Let's start with the IO scheduler first. There's a IO scheduler per block device. Its job is to schedule (order) the requests that pile up in the device queue. There are three different algorithms currently shipped in the linux kernel:
cfq is the default, and according to its doc:
The CFQ I/O scheduler tries to distribute bandwidth equally
among all processes in the system. It should provide a fair
and low latency working environment, suitable for both desktop
and server systems
You can configure which scheduler governs which device via the
scheduler file corresponding to your block device under
/sys/ (You can issue the following command to find it:
find /sys | grep queue/scheduler).
What that short description doesn't say is that
cfq is the only scheduler that looks at the
ioprio of a process.
ioprio is a setting that you can assign to the process, and the algorithm will take that into account when choosing a request before another.
ioprio can be set via the
Then, there's the task scheduler. Its job is to allocate the CPUs amongst the processes that are ready to run. It takes into account things like the priority, the class and the niceness of a give process, as well as how long that process has run and other heuristics.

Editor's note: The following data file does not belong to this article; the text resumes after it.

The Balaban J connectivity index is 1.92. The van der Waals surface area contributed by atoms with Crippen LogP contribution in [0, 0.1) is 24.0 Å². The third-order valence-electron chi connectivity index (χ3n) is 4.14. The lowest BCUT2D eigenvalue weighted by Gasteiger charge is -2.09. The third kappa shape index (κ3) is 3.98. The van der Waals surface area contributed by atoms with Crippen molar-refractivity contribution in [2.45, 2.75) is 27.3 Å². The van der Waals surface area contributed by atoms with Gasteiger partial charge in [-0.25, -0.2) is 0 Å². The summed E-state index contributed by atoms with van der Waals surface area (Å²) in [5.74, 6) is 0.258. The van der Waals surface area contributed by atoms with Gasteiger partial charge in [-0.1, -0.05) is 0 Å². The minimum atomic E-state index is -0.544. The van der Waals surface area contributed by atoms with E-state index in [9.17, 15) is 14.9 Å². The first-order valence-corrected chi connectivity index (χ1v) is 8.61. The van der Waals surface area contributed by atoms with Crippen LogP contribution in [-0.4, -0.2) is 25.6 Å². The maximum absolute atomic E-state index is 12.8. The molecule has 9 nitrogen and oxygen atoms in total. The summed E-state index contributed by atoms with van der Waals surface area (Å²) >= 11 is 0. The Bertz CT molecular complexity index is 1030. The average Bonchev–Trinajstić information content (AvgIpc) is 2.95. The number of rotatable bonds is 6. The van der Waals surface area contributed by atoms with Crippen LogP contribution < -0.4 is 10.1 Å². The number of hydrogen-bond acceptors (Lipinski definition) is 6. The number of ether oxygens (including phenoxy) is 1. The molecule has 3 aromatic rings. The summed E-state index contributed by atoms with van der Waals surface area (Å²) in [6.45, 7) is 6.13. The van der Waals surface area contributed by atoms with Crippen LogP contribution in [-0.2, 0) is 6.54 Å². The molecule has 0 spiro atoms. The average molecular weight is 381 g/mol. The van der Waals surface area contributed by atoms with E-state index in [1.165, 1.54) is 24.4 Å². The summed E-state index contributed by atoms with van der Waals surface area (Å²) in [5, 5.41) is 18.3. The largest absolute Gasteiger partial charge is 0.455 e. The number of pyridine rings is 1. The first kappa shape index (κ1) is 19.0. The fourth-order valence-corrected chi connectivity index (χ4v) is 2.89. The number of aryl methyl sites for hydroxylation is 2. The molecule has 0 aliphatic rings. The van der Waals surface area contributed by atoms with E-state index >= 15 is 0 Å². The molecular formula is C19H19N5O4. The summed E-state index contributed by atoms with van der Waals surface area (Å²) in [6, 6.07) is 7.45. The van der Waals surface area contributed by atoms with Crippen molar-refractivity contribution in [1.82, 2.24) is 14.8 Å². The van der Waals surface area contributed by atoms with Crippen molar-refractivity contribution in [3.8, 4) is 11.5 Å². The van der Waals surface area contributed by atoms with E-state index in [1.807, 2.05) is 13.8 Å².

Now, to your questions:
What is relationship between IO scheduler and CPU scheduler?
Not much, besides the name. They schedule different shared resources. The first one orders the requests going to the disks, and the second one schedules the 'requests' (you can view a process as requesting CPU time to be able to run) to the CPU.
CPU scheduling happens first. IO scheduler is a thread itself and subject to CPU scheduling.
It doesn't happen like the the IO scheduler algorithm is run by whichever process is queuing a request. A good way to see this is to look at crashes that have
elv_add_request() in their path. For example:
[<e08335db>] scsi_request_fn+0x5e/0x26d [scsi_mod]
[<e0e8d2ed>] pkt_generic_packet+0x107/0x133 [pktcdvd]
[<e0e8d772>] pkt_get_disc_info+0x42/0x7b [pktcdvd]
[<e0e8eae3>] pkt_open+0xbf/0xc56 [pktcdvd]
Notice how the process enters the kernel calling open(), and this ends up involving the elevator (